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Copyediting, proofreading, content editing, and more.

You may think that once a writer has put pen to paper and sent their creation off to a publisher, the work is all but done. All that’s left is to print their work in a book or magazine, and—voilà!—it’s in the hands of the reader. Think again. There’s actually a lengthy editing process that comes first, and that work is done by one of the most important people in the copy production process: the copy editor. In this post, we’ll talk you through what it looks like to have work copy edited, how to copy edit your own or others’ work, and the types of jobs that you could get if you’re interested in a career in copy editing.

What Is Copy Editing?

First, let’s break down exactly what copy editing is. A copy edit is the process in which a piece of written text is reviewed for mistakes. It’s the stage where the writing is tightened up and polished ahead of publication. 

At this point, we need to establish the difference between a copy editor and proofreader, since they’re often mistaken for the same job. While copy editing is about finding all of those spelling, grammar, punctuation, and general fact errors, proofreading is the final step in the process. 

Essentially, the proofreader catches the things that the copy editor might have missed. They don’t look for content errors—only simple blunders like typos or layout issues in the publishing proof. They’re the last line of defense before the copy edited words go out into the big wide world.

How to Be a Copy Editor

You don’t need a degree in editing to land a copy editing job, but there are a few skills that will come in handy.

Having a high level of attention to detail is obviously one of the most necessary traits, but good judgement and interpersonal skills shouldn’t be overlooked. You’ll need to be able to determine what can stay and what should be cut from a piece and communicate to a publisher or writer why you’ve changed something in the copy.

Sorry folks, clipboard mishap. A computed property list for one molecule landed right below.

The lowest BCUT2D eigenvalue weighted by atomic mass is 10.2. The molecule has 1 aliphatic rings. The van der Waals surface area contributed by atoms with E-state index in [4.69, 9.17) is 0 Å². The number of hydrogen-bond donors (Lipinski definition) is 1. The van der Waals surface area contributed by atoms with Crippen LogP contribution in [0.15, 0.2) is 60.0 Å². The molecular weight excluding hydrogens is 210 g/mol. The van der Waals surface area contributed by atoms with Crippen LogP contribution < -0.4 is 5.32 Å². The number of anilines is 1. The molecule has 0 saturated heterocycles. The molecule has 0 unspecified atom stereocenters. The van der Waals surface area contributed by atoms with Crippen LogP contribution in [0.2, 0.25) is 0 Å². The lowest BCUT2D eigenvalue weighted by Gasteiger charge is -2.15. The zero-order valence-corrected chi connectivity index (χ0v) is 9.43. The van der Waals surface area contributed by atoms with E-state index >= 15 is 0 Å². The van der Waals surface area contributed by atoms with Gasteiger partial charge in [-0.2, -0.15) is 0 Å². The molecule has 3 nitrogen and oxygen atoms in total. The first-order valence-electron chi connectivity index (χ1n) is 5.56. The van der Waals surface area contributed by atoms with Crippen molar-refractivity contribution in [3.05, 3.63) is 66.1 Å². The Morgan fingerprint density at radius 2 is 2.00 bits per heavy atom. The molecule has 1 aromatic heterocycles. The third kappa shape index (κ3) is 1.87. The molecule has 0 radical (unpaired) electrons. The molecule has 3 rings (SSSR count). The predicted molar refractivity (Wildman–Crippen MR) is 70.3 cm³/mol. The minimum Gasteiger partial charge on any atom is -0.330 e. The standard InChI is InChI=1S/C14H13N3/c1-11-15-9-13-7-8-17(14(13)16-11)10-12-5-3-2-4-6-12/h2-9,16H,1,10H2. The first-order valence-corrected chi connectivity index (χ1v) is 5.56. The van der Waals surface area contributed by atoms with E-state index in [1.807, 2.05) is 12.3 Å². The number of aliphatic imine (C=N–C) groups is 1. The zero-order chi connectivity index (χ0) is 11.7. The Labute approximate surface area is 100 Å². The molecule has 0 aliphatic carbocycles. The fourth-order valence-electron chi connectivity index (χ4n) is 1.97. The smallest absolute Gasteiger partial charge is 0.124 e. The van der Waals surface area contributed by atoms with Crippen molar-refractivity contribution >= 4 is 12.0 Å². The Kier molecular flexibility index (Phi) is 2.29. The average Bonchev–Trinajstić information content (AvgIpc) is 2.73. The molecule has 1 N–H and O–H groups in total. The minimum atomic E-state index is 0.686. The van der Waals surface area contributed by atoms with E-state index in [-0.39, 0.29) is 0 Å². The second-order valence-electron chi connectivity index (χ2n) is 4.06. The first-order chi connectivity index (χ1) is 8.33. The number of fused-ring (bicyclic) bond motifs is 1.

Writing skills of your own are also important, as you’ll need to have a good grasp of grammar, punctuation, spelling, and syntax. There are certifications that you can take to boost your resume, but having plenty of experience in how to copy edit by working for magazines, newspapers, or online publications will help you to find interesting and varied copy editing jobs.

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Copy Editing Jobs

Almost every company in the world creates its own content these days. Copy editors can work on polishing text for websites, corporate reports, books, magazines, or even scripts. 

In-House Copy Editing

Most large media outlets like magazines and newspapers will have a team of salaried employees whose sole responsibility is copy editing. They’ll continually review articles as they come in from both the internal writing team and any freelancers before passing them onto the section editor for inclusion in the publication.

Remote Copy Editing

Remote jobs can now be found in both full-time salaried and contractor-based positions in all kinds of industries. In most cases, you only need a computer (and maybe a printer if you prefer to edit off-screen), so you can work remotely from anywhere in the world. 

Freelance Copy Editing

Not all content producers need a permanent staff member on hand for their editing needs. In these cases, companies will often hire freelance copy editors to work on a single project. Freelance copy editing is an excellent side hustle opportunity for college students looking to break into the industry or people who are interested in pursuing self-employment

Edit Your Way to Your Dream Career

If you have an eagle eye for grammatical errors or spelling mistakes, a career in editing could be for you. 

Start practicing—whether that’s editing your own work or choosing a random article online or in your local newspaper—and you’re on your way to building a thriving career that makes the most of your attention to detail.

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